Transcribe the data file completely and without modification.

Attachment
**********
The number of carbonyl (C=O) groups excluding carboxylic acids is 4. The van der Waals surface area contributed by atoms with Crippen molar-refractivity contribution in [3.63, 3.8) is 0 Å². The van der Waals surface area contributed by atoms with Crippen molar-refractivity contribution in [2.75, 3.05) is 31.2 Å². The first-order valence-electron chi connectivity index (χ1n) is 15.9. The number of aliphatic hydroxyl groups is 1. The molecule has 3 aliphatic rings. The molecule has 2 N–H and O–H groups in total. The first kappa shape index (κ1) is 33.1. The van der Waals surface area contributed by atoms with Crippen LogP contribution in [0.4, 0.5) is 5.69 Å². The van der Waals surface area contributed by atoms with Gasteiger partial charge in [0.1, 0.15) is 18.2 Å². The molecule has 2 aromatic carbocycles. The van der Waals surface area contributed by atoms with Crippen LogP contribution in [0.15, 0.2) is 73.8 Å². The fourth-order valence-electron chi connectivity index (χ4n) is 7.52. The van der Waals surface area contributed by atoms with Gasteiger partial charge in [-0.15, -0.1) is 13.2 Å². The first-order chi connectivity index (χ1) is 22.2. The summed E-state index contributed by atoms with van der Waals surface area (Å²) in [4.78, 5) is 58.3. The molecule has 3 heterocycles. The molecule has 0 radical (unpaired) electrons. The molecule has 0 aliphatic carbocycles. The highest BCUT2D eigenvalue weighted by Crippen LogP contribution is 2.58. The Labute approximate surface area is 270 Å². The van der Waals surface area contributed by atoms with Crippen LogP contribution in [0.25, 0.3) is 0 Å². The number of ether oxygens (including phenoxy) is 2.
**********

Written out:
The number of carbonyl (C=O) groups excluding carboxylic acids is 4. The van der Waals surface area contributed by atoms with Crippen molar-refractivity contribution in [3.63, 3.8) is 0 Å². The van der Waals surface area contributed by atoms with Crippen molar-refractivity contribution in [2.75, 3.05) is 31.2 Å². The first-order valence-electron chi connectivity index (χ1n) is 15.9. The number of aliphatic hydroxyl groups is 1. The molecule has 3 aliphatic rings. The molecule has 2 N–H and O–H groups in total. The first kappa shape index (κ1) is 33.1. The van der Waals surface area contributed by atoms with Crippen LogP contribution in [0.4, 0.5) is 5.69 Å². The van der Waals surface area contributed by atoms with Gasteiger partial charge in [0.1, 0.15) is 18.2 Å². The molecule has 2 aromatic carbocycles. The van der Waals surface area contributed by atoms with Crippen LogP contribution in [0.15, 0.2) is 73.8 Å². The fourth-order valence-electron chi connectivity index (χ4n) is 7.52. The van der Waals surface area contributed by atoms with Gasteiger partial charge in [-0.15, -0.1) is 13.2 Å². The first-order chi connectivity index (χ1) is 22.2. The summed E-state index contributed by atoms with van der Waals surface area (Å²) in [4.78, 5) is 58.3. The molecule has 3 heterocycles. The molecule has 0 radical (unpaired) electrons. The molecule has 0 aliphatic carbocycles. The highest BCUT2D eigenvalue weighted by Crippen LogP contribution is 2.58. The Labute approximate surface area is 270 Å². The van der Waals surface area contributed by atoms with Crippen LogP contribution in [0.25, 0.3) is 0 Å². The number of ether oxygens (including phenoxy) is 2.